I really wish people would stop referring to ConservaDems as "centrists."  They're nowhere near the center of the political spectrum.  They're closet Republicans -- enablers of the Republican far-right -- who neither believe in nor support the principles or objectives of the Democratic Party.  To call them centrists is just -- stupak.

well said (4.00 / 1)


The government has a defect: it's potentially democratic. Corporations have no defect: they're pure tyrannies. -Chomsky

[ Parent ]
Would be great news except for the fact (4.00 / 1)
that the more conservative members of the party dictate what legislation is passed.

Not winning is not the same as the worst people losing. (0.00 / 0)
Losing, or not winning is not the same as the game is fixed.
Get to work.


The government has a defect: it's potentially democratic. Corporations have no defect: they're pure tyrannies. -Chomsky

[ Parent ]
Interesting Idea of Bringing Out Internal Conflicts (0.00 / 0)
Progressive ideas will eventually win out the party faithful, because they want what people need and desire...

In trying to legislate with what there is right now in terms of progressive/blue dog democrats, any administration that wants to do anything at all, has to do some really fancy footwork. Obama may be a 'centrist' yet if you look at his long term strategic thinking, I'm not at all sure it's a last gasp thing. He did succeed and will succeed at moving the country into a rather different set of priorities than have prevailed since Reagan and the left's total flummoxing and floundering even before Reagan's victory.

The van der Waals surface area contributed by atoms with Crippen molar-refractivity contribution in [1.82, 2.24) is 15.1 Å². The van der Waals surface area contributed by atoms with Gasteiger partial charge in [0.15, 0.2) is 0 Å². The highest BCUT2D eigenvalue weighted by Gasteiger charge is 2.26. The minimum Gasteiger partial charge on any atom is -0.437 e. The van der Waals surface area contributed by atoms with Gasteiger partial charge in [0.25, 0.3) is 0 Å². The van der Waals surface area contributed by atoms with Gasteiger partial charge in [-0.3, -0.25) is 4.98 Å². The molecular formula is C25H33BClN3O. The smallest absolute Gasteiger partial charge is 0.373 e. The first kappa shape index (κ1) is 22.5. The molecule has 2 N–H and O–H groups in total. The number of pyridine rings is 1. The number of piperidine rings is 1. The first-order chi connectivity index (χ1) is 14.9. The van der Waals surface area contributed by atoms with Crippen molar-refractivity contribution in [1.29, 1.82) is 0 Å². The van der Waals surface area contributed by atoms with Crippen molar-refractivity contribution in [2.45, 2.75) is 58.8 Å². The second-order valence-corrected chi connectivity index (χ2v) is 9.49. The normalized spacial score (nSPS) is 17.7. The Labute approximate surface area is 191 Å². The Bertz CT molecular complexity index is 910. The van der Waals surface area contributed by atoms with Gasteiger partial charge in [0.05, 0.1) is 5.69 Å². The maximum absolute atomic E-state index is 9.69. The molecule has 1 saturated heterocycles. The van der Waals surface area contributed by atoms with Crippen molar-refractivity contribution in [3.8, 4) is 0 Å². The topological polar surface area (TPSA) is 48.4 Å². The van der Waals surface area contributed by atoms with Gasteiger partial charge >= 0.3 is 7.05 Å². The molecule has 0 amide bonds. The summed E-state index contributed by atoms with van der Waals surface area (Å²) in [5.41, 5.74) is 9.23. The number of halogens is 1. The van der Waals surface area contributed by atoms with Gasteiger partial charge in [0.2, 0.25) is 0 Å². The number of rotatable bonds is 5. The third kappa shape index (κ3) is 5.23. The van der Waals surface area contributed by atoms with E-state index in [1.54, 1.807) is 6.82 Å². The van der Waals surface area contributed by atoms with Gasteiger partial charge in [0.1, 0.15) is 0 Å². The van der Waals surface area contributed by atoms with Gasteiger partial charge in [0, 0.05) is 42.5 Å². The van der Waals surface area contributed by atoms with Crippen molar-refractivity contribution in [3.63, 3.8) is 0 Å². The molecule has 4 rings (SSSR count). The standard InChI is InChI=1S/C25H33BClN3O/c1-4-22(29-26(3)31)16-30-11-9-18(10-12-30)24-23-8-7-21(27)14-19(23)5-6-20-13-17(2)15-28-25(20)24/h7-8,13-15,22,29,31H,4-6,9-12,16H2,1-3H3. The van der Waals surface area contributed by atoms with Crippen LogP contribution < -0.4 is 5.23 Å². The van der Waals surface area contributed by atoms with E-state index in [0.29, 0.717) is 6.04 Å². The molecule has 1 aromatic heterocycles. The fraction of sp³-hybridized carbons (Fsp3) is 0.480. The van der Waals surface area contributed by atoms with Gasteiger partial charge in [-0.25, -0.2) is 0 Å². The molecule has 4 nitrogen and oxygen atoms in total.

We all may think that it is we who have 'outed' the conservadems, but the things Obama proposed and / or demanded of Congress brought this stuff out really clearly for the first time. It also brought out the dumb Republicans who really thought they were going to win on the legislative priorities and are now caught trying to reassess how they managed to make such asses of themselves.